March 20 (UPI) -- On this date in history:
In 1852, Harriet Beecher Stowe's anti-slavery novel Uncle Tom's Cabin was published.
In 1854, in what is considered the founding meeting of the Republican Party, former members of the Whig Party met in Ripon, Wis., to establish a new party to oppose the spread of slavery into the western territories.
In 1963, a volcano on the East Indies island of Bali began erupting. The death toll exceeded 1,500.
In 1965, President Lyndon B. Johnson ordered the Alabama National Guard to provide security at a planned civil rights march from Selma to Montgomery the next day. Earlier marches turned violent and deadly, but the third march was considered more of a success both in terms of safety and in spreading the message of the right to vote for black Americans.
In 1976, San Francisco newspaper heiress and kidnapping victim Patty Hearst was convicted of bank robbery. Hearst served 22 months in prison and eventually was granted a full pardon.
In 1987, the U.S. government approved the sale of AZT, a treatment, but not a cure, for AIDS.
In 1995, 12 people were killed, and more than 5,000 made ill in a nerve-gas attack on the Tokyo subway system.
In 1996, the world learned of "mad cow" disease from a British government report questioning the safety of beef in Britain.
In 1997, the Liggett Group, fifth-largest U.S. tobacco company, agreed to admit that smoking was addictive and caused health problems and that the tobacco industry had sought for years to sell its products to children as young as 14.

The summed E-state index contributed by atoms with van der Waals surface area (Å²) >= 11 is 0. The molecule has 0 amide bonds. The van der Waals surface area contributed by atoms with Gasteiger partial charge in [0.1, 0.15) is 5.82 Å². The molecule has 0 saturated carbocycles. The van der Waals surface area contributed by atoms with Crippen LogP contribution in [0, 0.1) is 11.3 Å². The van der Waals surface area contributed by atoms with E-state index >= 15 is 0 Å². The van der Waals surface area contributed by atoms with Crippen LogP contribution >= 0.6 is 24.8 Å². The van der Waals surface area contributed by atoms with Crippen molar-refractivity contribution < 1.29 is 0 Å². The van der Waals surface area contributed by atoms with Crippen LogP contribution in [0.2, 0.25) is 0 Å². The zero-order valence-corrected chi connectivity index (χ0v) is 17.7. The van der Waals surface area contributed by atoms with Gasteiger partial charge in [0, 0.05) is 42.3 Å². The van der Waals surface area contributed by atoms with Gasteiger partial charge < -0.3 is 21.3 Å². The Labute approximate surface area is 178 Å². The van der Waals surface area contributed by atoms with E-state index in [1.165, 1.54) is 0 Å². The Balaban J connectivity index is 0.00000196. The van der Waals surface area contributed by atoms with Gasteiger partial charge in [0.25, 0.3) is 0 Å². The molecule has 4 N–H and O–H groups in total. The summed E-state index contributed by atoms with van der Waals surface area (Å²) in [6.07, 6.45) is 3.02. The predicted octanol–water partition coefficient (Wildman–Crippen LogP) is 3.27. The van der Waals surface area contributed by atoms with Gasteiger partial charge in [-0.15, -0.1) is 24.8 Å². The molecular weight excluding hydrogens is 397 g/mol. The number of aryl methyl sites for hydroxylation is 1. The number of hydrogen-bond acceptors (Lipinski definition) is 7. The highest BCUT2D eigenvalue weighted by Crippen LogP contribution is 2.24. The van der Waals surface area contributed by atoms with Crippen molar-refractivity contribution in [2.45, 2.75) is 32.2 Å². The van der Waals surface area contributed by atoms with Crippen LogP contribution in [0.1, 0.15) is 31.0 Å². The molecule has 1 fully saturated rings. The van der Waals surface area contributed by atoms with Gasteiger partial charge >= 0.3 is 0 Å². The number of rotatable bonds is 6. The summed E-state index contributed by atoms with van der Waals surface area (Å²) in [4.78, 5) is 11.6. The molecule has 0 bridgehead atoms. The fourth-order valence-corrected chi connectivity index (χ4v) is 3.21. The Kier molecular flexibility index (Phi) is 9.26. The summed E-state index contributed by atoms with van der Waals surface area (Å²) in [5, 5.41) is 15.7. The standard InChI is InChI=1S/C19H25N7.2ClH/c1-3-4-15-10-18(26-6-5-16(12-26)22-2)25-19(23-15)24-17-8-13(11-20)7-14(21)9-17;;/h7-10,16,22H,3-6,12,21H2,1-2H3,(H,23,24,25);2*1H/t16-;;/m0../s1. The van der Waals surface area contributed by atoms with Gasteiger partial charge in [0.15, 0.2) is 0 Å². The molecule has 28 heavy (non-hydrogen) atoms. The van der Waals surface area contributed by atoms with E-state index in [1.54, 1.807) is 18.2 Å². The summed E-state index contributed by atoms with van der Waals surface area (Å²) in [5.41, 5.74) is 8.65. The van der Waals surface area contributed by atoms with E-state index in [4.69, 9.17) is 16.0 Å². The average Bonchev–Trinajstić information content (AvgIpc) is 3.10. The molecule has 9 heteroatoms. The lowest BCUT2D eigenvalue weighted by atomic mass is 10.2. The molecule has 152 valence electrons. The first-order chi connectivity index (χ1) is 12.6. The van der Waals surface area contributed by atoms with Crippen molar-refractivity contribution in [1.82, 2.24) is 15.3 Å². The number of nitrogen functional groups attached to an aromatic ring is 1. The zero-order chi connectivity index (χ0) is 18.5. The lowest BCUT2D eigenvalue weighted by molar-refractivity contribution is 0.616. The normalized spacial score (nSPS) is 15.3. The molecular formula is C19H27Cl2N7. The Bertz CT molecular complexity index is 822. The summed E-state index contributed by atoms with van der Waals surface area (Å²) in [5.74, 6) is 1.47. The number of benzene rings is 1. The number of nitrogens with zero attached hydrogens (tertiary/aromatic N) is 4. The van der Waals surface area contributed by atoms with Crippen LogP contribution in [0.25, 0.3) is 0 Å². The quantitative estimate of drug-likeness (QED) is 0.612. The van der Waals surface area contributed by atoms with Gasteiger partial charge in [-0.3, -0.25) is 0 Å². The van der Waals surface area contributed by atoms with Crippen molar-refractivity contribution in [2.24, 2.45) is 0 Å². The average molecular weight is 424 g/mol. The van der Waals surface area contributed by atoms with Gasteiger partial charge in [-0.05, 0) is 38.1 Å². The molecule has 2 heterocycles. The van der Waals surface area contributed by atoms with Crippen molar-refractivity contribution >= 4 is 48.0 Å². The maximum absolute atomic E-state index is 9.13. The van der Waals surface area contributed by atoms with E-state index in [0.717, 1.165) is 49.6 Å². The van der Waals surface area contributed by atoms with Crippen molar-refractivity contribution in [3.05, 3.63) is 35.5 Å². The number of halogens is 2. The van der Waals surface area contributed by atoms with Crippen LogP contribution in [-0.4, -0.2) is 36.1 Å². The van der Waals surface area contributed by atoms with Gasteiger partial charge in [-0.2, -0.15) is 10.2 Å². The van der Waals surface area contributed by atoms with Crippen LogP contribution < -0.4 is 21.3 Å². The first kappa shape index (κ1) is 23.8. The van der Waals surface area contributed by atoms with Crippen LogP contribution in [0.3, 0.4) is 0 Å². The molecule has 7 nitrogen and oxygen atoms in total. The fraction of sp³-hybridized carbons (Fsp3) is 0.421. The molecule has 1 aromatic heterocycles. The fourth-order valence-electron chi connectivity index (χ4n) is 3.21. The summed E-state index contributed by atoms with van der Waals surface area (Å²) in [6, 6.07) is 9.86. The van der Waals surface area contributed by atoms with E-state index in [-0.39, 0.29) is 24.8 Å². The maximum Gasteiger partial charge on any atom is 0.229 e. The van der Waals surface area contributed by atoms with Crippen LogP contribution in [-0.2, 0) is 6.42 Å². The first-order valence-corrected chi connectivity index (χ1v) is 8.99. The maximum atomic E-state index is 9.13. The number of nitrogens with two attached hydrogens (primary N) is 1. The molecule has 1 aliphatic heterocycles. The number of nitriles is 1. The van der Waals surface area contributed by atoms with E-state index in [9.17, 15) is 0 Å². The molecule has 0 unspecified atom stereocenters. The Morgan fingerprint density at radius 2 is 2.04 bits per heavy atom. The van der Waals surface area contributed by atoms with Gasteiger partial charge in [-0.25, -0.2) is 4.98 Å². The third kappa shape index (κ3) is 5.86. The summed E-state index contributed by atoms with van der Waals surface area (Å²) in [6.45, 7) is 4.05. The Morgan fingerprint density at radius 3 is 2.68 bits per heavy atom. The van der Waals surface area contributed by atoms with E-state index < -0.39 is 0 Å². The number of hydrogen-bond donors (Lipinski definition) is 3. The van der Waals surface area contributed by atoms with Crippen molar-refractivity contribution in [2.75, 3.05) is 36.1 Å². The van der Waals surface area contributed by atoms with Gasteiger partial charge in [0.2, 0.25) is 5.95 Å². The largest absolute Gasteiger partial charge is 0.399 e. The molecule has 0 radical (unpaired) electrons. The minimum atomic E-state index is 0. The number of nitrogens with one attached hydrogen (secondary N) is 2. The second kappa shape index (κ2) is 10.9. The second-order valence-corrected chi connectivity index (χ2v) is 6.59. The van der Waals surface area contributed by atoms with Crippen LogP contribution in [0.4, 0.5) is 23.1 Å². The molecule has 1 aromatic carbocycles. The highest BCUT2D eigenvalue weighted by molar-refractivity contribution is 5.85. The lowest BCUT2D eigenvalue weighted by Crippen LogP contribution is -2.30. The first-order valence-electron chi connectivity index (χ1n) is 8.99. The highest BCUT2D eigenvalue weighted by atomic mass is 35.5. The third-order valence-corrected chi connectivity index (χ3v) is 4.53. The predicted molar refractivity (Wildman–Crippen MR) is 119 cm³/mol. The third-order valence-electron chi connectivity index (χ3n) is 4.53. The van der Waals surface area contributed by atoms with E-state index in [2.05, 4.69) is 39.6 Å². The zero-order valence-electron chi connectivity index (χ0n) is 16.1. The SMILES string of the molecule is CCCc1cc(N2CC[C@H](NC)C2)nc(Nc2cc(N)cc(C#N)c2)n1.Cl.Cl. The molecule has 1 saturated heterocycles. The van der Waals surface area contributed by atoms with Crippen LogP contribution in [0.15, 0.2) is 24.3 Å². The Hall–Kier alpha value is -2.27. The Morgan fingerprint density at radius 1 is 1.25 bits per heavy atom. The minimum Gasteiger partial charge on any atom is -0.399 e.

In 2001, five days after explosions destroyed one of its support beams and killed 11 people, the largest oil rig in the world collapsed and sank off the coast of Brazil.
In 2003, U.S.-led coalition forces begin military operations in Iraq.
In 2004, after narrowly escaping assassination the day before, Chen Shui-bian was re-elected president of Taiwan with about 50 percent of the vote.
In 2007, former Iraqi Vice President Taha Yassin Ramadan was hanged in Baghdad for his part in the 1982 deaths of 148 Shiites.
In 2016, President Barack Obama became the first sitting U.S. president to visit Cuba since 1928 after normalizing relations between the two countries.
In 2018, Saudi Arabia's Crown Prince Mohammed bin Salman met with President Donald Trump at the White House, where the two discussed Iran's influence in the Middle East, the Iran nuclear deal, military equipment sales and the Islamic State.